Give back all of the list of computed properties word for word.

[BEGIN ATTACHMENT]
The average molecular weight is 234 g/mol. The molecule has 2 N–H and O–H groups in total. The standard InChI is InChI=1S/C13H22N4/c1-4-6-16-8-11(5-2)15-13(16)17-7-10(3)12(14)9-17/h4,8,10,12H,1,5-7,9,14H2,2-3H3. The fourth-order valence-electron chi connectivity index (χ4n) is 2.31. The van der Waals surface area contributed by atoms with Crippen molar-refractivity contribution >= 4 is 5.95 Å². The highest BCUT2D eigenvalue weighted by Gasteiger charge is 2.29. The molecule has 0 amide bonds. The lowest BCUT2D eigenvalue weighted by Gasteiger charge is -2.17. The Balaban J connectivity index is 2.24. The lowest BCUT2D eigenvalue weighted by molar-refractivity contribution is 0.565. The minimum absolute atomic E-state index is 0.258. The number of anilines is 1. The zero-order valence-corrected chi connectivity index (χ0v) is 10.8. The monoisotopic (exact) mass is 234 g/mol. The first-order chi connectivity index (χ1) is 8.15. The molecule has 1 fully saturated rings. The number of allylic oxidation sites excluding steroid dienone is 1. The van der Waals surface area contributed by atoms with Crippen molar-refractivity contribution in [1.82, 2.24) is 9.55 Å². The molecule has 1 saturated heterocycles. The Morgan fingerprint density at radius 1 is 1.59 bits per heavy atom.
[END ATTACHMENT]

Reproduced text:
The average molecular weight is 234 g/mol. The molecule has 2 N–H and O–H groups in total. The standard InChI is InChI=1S/C13H22N4/c1-4-6-16-8-11(5-2)15-13(16)17-7-10(3)12(14)9-17/h4,8,10,12H,1,5-7,9,14H2,2-3H3. The fourth-order valence-electron chi connectivity index (χ4n) is 2.31. The van der Waals surface area contributed by atoms with Crippen molar-refractivity contribution >= 4 is 5.95 Å². The highest BCUT2D eigenvalue weighted by Gasteiger charge is 2.29. The molecule has 0 amide bonds. The lowest BCUT2D eigenvalue weighted by Gasteiger charge is -2.17. The Balaban J connectivity index is 2.24. The lowest BCUT2D eigenvalue weighted by molar-refractivity contribution is 0.565. The minimum absolute atomic E-state index is 0.258. The number of anilines is 1. The zero-order valence-corrected chi connectivity index (χ0v) is 10.8. The monoisotopic (exact) mass is 234 g/mol. The first-order chi connectivity index (χ1) is 8.15. The molecule has 1 fully saturated rings. The number of allylic oxidation sites excluding steroid dienone is 1. The van der Waals surface area contributed by atoms with Crippen molar-refractivity contribution in [1.82, 2.24) is 9.55 Å². The molecule has 1 saturated heterocycles. The Morgan fingerprint density at radius 1 is 1.59 bits per heavy atom.